John Fowler: Connecting to His Revolutionary War Service at the Library

This entry is part of the 52 Ancestors in 52 Weeks series.  This week’s prompt is AT THE LIBRARY.  To see other posts in this series, view my 52 Ancestors in 2019 index. 


As both a genealogist and mom of two young boys, I’m always looking for ways to integrate genealogy into our everyday lives. I want my children to have personal connections to history and identify with our ancestors in concrete ways. Clayton Library, my local genealogy center here in Houston, provided an excellent opportunity this past Saturday with DAR (Daughters of the American Revolution) Day. Representatives from Sons of the American Revolution (SAR) also attended and wore replica soldiers’ uniforms — a great photo op for the kids!

SAR members shared how their ancestors’ Revolutionary War service inspire the types of uniforms they wear. One member even told my four year old the story of Paul Revere’s dog retrieving his forgotten spurs before his famous midnight ride. I wish my boys would have listened more intently, but — well, they’re young boys. We’re working on it.

Seeing the uniforms led to a lunchtime discussion about the eight Patriots we have on my side of the family — four who served as soldiers and four who are recognized for civil and patriotic service. John Fowler, my 5x-great-grandfather, is one of these ancestors. Vital records are lacking for this time period, but his detailed pension records tell much about his life.

Continue reading John Fowler: Connecting to His Revolutionary War Service at the Library

Dewey Horne: Remembering the Grandfather I Never Met

This entry is part of the 52 Ancestors in 52 Weeks series.  This week’s prompt is I’D LIKE TO MEET.  To see other posts in this series, view my 52 Ancestors in 2019 index


dewey horne at wedding
Dewey Horne, July 1970, at his son’s wedding, Boeuf River Baptist Church, Liddieville

If given an opportunity to meet any ancestor, I wouldn’t choose an immigrant who took a perilous journey.  I wouldn’t choose someone who lived hundreds of years ago whose life was so different without modern conveniences.  I wouldn’t even choose someone who participated in an important military battle.

I’d choose my grandfather Dewey Horne. Continue reading Dewey Horne: Remembering the Grandfather I Never Met

Applewhite Richardson: Unusual Name Passed Down for Generations

This entry is part of the 52 Ancestors in 52 Weeks series.  This week’s prompt is UNUSUAL NAME.  To see other posts in this series, view my 52 Ancestors in 2019 index


In a tree filled with common English names, one stands out — my 5x great-grandfather Applewhite Richardson.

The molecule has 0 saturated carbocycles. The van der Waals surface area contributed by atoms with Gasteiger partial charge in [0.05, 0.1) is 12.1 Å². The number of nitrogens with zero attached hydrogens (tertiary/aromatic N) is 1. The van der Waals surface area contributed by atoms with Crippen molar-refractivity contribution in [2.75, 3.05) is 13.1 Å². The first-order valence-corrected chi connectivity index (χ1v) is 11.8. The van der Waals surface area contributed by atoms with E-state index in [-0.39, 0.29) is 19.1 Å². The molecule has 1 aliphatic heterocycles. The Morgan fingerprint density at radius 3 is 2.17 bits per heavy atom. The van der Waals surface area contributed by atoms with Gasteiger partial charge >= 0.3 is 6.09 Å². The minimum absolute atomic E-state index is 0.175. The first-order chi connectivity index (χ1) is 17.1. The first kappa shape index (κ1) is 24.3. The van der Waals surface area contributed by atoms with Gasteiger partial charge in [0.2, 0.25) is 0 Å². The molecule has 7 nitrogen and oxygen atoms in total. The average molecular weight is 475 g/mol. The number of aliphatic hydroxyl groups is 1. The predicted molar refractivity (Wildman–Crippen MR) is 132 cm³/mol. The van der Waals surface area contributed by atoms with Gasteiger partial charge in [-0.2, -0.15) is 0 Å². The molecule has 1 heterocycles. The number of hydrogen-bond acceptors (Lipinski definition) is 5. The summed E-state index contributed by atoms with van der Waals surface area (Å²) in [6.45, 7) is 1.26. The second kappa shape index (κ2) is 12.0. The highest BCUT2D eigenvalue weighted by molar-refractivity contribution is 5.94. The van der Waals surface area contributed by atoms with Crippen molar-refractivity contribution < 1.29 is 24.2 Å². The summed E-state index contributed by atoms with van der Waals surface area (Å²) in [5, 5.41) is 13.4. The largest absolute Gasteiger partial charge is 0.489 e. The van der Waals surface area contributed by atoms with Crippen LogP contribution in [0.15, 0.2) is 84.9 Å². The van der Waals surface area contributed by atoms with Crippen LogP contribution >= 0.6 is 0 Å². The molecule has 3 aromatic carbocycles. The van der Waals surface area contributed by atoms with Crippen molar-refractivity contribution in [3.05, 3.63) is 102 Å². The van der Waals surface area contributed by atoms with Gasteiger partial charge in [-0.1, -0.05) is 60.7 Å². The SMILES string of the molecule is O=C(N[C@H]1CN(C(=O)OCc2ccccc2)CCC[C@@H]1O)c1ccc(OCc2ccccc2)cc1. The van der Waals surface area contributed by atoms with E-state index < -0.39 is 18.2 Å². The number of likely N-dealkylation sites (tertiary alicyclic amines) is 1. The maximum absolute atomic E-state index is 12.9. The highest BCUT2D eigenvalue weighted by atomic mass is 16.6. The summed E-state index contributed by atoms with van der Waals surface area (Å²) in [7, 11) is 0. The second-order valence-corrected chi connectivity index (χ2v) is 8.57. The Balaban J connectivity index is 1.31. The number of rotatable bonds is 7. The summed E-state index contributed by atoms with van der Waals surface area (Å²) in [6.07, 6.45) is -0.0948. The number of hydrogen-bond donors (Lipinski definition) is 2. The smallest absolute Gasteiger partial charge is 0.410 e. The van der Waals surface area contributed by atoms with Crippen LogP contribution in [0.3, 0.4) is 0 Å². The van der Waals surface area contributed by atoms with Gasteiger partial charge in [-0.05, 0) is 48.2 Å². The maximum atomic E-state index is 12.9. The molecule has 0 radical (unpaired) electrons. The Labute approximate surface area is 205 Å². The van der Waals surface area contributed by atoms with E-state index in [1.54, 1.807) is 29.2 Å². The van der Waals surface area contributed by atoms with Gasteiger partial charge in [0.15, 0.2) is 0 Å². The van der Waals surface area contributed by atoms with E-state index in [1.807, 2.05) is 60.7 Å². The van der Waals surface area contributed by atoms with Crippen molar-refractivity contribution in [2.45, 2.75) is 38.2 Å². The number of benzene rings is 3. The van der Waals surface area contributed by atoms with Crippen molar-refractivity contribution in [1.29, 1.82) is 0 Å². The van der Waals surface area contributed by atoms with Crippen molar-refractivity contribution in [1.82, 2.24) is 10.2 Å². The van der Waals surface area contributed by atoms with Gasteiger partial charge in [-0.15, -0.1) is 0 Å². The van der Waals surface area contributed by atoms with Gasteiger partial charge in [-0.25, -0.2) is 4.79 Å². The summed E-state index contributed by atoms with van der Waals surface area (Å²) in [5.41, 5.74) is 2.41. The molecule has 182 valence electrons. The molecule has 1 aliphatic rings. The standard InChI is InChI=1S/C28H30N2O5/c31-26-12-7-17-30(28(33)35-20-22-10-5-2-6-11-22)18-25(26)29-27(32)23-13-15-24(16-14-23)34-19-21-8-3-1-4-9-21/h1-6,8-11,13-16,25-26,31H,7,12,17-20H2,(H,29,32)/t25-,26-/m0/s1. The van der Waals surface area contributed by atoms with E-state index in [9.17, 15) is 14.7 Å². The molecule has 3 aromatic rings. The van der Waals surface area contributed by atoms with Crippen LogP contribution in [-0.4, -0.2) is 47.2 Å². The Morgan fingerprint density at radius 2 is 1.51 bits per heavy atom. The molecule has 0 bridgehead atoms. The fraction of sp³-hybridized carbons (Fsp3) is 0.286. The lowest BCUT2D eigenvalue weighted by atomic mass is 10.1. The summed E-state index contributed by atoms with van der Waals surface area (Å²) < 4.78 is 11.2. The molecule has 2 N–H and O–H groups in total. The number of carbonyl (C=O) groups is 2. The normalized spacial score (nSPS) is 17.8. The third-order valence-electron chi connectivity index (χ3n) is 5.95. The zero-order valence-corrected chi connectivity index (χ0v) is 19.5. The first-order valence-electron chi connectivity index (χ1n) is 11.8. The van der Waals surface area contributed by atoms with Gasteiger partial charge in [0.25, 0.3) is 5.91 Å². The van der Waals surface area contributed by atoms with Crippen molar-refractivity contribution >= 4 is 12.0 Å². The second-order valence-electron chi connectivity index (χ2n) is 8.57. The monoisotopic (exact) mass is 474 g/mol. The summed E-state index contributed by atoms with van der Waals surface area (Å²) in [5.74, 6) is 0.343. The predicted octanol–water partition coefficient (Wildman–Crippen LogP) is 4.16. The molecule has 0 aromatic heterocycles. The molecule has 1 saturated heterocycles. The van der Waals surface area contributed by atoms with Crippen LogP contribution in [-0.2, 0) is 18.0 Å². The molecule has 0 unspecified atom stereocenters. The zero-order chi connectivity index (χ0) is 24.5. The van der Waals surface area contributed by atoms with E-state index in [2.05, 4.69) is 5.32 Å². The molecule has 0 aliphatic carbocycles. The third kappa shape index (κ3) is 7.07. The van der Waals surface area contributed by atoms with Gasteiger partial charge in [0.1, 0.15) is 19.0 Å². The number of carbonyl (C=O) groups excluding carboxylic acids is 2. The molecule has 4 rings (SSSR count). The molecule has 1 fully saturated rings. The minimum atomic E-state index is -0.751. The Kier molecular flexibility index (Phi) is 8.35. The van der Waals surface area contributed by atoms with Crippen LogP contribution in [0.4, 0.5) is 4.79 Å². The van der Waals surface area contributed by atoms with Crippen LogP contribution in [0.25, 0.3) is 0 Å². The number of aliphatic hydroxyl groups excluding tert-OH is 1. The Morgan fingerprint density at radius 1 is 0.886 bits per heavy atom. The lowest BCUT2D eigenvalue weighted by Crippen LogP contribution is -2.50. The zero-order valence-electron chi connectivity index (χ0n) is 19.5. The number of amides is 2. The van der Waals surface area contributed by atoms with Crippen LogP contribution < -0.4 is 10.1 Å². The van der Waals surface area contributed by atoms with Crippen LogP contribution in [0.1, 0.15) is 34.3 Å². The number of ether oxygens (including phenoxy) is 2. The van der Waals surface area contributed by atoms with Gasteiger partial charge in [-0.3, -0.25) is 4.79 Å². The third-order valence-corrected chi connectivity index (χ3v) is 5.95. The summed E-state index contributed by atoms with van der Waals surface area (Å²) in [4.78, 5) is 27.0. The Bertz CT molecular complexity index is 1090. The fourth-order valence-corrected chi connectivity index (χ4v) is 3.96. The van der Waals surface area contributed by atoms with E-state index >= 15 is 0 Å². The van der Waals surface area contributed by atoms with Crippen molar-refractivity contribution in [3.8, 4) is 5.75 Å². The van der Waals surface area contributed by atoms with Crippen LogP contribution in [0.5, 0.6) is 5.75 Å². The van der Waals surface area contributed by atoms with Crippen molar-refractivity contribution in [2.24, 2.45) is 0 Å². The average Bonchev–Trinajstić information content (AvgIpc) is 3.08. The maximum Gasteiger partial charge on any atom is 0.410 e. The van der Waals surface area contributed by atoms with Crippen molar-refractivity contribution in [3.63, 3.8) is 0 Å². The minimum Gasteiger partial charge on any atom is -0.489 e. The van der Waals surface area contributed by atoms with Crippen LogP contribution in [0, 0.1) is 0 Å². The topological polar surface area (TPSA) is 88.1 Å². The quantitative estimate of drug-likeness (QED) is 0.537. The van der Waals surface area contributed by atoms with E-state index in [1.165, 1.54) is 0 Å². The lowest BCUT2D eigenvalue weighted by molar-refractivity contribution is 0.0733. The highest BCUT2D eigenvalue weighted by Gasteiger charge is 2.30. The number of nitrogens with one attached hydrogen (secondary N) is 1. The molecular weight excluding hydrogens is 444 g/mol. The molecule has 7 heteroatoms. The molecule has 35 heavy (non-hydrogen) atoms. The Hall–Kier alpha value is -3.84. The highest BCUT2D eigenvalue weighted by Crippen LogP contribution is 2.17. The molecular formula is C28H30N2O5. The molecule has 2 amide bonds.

Applewhite Richardson was born before 1756,¹ possibly in North Carolina to parents Thomas Richardson and Amy Applewhite.²  It appears he was named for his mother’s maiden name, Applewhite or Applewhaite — an English surname from the Old Norse words apaldr (“apple tree”) and þveit (“meadow”).³

Like many of my distant ancestors, I only know of Applewhite through the records he left behind.  He lived in very interesting times, coming of age in the days before the American Revolution.  Continue reading Applewhite Richardson: Unusual Name Passed Down for Generations

Georgia F. Smart Horne: Research Challenge Who Faced Personal Challenges

This entry is part of the 52 Ancestors in 52 Weeks series.  This week’s prompt is CHALLENGE.  To see other posts in this series, view my 52 Ancestors in 2019 index


Ask any genealogist, and they’ll have a story (or several) about their “brick walls” — those ancestors who are the most challenging to research.  We spend years, maybe even our entire genealogy career, searching for clues about these elusive family members.  My “brick wall” and greatest research challenge is my own great-grandmother, Georgia F. Smart. Continue reading Georgia F. Smart Horne: Research Challenge Who Faced Personal Challenges

Owen Tucker: First Landowner of My Childhood Home

This entry is part of the 52 Ancestors in 52 Weeks series.  This week’s prompt is FIRST.  To see other posts in this series, view my 52 Ancestors in 2019 index


I grew up in the small community of Liddieville in rural Franklin Parish, Louisiana.  My father bought a little wood-frame house on an acre of land in 1969.  He and my mother married the next year, and they worked throughout their marriage remodeling, adding on, and improving the property to make it their home.  They purchased the adjoining three acres in 1978, and started a Christmas tree farm.  My dad eventually replaced the Christmas trees with a pecan orchard, and we now enjoy the fruits of his labor with pecan pies every Thanksgiving and Christmas.

As my childhood home, this property is tied to all my important memories, but our family wasn’t the first to live there.  I searched for the property in the First Landowners Project database at HistoryGeo when it was a new offering at my local genealogy library.  I learned a man named Owen Tucker was the original patent holder, so I took a screenshot, emailed it to my dad, and filed it away as an interesting tidbit.

About two years later, I stumbled across the name Owen Tucker again — this time in my maternal line research.  Owen Tucker is actually my 4x-great-grandfather, an ancestor of my grandmother Dorothy Hendry.  I lived on his property the first 22 years of my life and didn’t even realize it!  Any stories of Owen Tucker have faded from our family’s collective memory, but I have managed to learn a few things about Owen’s life from records. Continue reading Owen Tucker: First Landowner of My Childhood Home